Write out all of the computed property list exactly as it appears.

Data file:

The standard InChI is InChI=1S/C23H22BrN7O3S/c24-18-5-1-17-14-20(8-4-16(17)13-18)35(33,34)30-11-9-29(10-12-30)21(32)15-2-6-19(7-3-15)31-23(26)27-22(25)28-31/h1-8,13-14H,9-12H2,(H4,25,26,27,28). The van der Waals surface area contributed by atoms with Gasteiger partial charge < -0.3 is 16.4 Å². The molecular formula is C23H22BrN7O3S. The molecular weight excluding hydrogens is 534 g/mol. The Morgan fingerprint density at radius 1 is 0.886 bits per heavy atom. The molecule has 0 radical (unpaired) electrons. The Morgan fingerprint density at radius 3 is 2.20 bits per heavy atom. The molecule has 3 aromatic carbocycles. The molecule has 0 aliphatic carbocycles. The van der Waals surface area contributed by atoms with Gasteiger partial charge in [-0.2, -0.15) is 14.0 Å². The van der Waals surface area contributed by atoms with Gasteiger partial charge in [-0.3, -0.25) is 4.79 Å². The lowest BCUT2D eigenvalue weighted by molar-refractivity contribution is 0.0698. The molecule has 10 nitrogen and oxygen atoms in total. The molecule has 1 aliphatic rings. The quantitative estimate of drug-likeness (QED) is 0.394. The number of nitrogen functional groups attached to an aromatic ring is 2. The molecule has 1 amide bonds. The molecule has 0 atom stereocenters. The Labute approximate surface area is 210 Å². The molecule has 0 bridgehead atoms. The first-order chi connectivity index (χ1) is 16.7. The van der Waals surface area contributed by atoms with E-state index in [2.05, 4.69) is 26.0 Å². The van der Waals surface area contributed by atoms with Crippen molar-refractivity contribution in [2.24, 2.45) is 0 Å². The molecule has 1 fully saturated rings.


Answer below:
The standard InChI is InChI=1S/C23H22BrN7O3S/c24-18-5-1-17-14-20(8-4-16(17)13-18)35(33,34)30-11-9-29(10-12-30)21(32)15-2-6-19(7-3-15)31-23(26)27-22(25)28-31/h1-8,13-14H,9-12H2,(H4,25,26,27,28). The van der Waals surface area contributed by atoms with Gasteiger partial charge < -0.3 is 16.4 Å². The molecular formula is C23H22BrN7O3S. The molecular weight excluding hydrogens is 534 g/mol. The Morgan fingerprint density at radius 1 is 0.886 bits per heavy atom. The molecule has 0 radical (unpaired) electrons. The Morgan fingerprint density at radius 3 is 2.20 bits per heavy atom. The molecule has 3 aromatic carbocycles. The molecule has 0 aliphatic carbocycles. The van der Waals surface area contributed by atoms with Gasteiger partial charge in [-0.2, -0.15) is 14.0 Å². The van der Waals surface area contributed by atoms with Gasteiger partial charge in [-0.3, -0.25) is 4.79 Å². The lowest BCUT2D eigenvalue weighted by molar-refractivity contribution is 0.0698. The molecule has 10 nitrogen and oxygen atoms in total. The molecule has 1 aliphatic rings. The quantitative estimate of drug-likeness (QED) is 0.394. The number of nitrogen functional groups attached to an aromatic ring is 2. The molecule has 1 amide bonds. The molecule has 0 atom stereocenters. The Labute approximate surface area is 210 Å². The molecule has 0 bridgehead atoms. The first-order chi connectivity index (χ1) is 16.7. The van der Waals surface area contributed by atoms with E-state index in [2.05, 4.69) is 26.0 Å². The van der Waals surface area contributed by atoms with Crippen molar-refractivity contribution in [2.24, 2.45) is 0 Å². The molecule has 1 fully saturated rings.